However, even when you get it mixed up properly, putting medication in the waterers will be no good if your hens, like mine, were too sick to drink.


For those chickens, I used a syringe to squirt the medicated water onto their tongues for them to swallow (directions here.) The problem is that the label doesn’t say how much each hen should drink of this antibiotic-laced water. A healthy hen can drink a cup or more of water daily. I can’t get that much in with a syringe. So, I mixed up 1/16 teaspoon Duramycin with a cup of water and dosed a few teaspoons over the course of the day with a syringe. By nightfall I saw marked improvement, so I knew that it was the right course.

Not all respiratory disease outbreaks can be resolved with Duramycin. Some require other antibiotics, and others are caused by viruses, which are unaffected by antibiotics. If there is no improvement in three days it is suggested that you stop the treatment and try something else. Tylan and Baytril are two other antibiotics that might work.

Then the question is: how long do you treat the hens? The package recommends “7 – 14 days.” That’s another wide range! If the hens are all fine by day 7 it is prudent to stop.

Hopefully, the hens survive and the big question beomes: when can you resume eating the eggs? The USDA has a website that farmers can rely on to check on drug withdrawal times. Although they can’t give out information for off-label usage, they have posted a review of the research of how long drug residues are seen in eggs after drug treatment has stopped. There’s a lot of data to wade through, and I did my best to come to a sensible course.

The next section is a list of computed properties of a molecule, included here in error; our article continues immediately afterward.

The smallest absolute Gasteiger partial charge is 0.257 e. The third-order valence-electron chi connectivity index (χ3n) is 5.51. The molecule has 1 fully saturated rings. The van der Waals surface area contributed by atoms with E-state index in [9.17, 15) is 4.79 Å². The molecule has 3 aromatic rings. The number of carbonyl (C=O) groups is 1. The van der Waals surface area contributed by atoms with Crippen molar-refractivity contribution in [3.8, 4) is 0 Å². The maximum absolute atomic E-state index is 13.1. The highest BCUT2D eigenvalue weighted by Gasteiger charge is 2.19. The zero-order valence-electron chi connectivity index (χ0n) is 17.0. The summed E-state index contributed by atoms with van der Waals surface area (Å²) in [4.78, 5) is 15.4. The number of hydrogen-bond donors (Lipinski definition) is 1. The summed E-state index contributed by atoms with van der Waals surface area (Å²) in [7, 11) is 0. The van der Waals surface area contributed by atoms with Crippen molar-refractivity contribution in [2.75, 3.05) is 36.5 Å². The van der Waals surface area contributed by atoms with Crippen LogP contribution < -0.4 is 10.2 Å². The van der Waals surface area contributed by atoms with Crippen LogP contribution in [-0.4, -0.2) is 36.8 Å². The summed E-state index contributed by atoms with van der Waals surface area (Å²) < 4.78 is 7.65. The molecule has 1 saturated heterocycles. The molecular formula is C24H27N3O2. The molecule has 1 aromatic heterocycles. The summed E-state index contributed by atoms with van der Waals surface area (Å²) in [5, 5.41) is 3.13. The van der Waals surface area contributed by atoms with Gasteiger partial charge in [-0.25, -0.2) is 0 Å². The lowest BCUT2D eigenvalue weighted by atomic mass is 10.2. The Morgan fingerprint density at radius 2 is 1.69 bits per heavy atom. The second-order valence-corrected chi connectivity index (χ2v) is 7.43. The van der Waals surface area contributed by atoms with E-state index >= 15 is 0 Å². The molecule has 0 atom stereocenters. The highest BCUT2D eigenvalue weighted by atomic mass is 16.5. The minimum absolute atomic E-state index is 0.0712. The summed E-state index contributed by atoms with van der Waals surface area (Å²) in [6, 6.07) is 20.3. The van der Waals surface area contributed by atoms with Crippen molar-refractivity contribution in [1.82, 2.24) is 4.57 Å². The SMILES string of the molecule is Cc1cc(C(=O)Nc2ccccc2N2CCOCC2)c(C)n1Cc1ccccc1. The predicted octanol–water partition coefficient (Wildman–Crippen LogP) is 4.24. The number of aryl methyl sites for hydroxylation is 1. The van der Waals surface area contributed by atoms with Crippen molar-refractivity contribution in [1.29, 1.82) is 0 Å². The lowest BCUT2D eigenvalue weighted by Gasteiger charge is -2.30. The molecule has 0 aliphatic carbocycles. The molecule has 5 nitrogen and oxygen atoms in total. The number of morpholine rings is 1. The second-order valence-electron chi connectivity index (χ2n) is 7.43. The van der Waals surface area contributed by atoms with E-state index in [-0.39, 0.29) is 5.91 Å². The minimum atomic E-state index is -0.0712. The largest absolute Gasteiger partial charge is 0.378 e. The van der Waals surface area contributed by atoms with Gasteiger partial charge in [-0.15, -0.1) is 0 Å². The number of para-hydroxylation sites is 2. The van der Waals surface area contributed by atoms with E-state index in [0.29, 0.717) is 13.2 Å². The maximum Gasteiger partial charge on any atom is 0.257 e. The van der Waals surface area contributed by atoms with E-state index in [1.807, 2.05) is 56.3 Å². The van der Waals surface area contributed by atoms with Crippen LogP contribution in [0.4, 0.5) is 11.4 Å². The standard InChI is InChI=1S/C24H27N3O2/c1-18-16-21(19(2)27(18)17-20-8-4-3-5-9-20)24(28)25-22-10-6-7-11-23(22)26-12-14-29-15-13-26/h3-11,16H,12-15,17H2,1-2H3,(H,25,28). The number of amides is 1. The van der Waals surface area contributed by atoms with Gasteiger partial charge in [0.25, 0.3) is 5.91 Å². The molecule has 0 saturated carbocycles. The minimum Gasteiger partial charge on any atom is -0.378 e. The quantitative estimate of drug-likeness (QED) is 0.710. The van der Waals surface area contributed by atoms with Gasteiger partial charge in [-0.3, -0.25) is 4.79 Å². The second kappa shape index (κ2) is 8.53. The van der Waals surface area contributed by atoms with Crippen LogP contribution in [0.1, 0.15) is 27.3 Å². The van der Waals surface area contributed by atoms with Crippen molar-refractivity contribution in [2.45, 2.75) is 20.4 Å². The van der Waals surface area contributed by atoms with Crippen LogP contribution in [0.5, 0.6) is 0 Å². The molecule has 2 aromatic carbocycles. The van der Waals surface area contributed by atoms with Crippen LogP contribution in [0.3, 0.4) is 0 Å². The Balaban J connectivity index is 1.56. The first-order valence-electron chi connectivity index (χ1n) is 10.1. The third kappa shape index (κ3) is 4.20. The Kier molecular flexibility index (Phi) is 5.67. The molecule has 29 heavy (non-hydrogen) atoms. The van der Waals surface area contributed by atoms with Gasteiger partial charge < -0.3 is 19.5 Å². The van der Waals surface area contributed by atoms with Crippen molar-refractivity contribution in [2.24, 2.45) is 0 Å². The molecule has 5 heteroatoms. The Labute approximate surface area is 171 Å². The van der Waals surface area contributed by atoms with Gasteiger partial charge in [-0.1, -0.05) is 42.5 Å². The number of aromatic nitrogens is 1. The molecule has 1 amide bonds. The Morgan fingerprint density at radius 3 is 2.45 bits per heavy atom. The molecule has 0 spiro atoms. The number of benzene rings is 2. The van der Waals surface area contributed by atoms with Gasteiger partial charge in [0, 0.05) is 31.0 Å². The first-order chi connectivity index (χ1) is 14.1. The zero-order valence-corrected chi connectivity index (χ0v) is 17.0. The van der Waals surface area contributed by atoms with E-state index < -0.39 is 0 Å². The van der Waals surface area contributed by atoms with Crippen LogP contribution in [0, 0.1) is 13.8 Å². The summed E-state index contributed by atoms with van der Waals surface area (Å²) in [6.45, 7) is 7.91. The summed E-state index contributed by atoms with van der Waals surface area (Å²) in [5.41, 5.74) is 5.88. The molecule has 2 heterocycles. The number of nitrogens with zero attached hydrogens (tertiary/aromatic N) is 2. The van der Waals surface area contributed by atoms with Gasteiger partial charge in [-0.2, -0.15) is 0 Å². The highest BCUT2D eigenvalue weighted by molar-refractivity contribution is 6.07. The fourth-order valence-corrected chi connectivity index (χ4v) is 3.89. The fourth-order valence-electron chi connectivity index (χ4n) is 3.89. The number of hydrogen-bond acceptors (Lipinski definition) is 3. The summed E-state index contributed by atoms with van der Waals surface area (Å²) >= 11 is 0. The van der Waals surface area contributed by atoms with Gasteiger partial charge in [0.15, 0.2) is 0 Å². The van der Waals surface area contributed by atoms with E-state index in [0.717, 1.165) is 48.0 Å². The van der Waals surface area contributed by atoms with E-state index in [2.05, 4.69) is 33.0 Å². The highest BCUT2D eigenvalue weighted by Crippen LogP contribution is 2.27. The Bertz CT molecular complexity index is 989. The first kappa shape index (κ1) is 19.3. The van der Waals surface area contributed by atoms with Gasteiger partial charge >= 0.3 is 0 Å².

I’ve heard the concern that because the hen has all of her ova already in place, that drug exposure will contaminate her eggs for life. This is not the case. The germ is minute. It is the yolk that forms around that bit that absorbs the drugs. (Some chemicals are taken up more by the whites. It depends on the drug.) The yolk goes through about ten days of rapid growth before it is released by the ovary. This paper states: “Because of the protracted nature of egg development, many weeks may be required following treatment or exposure before eggs are free of drug residue.” The lab tests bear this out. Scientists varied the dosage and length of time that antibiotics were administered. In tests that compared somewhat to what my chickens were dosed with, their eggs were clear of residues by day 10. To be on the safe side, I’ll wait two weeks after my hens take their last drink of antibiotic water before eating their eggs.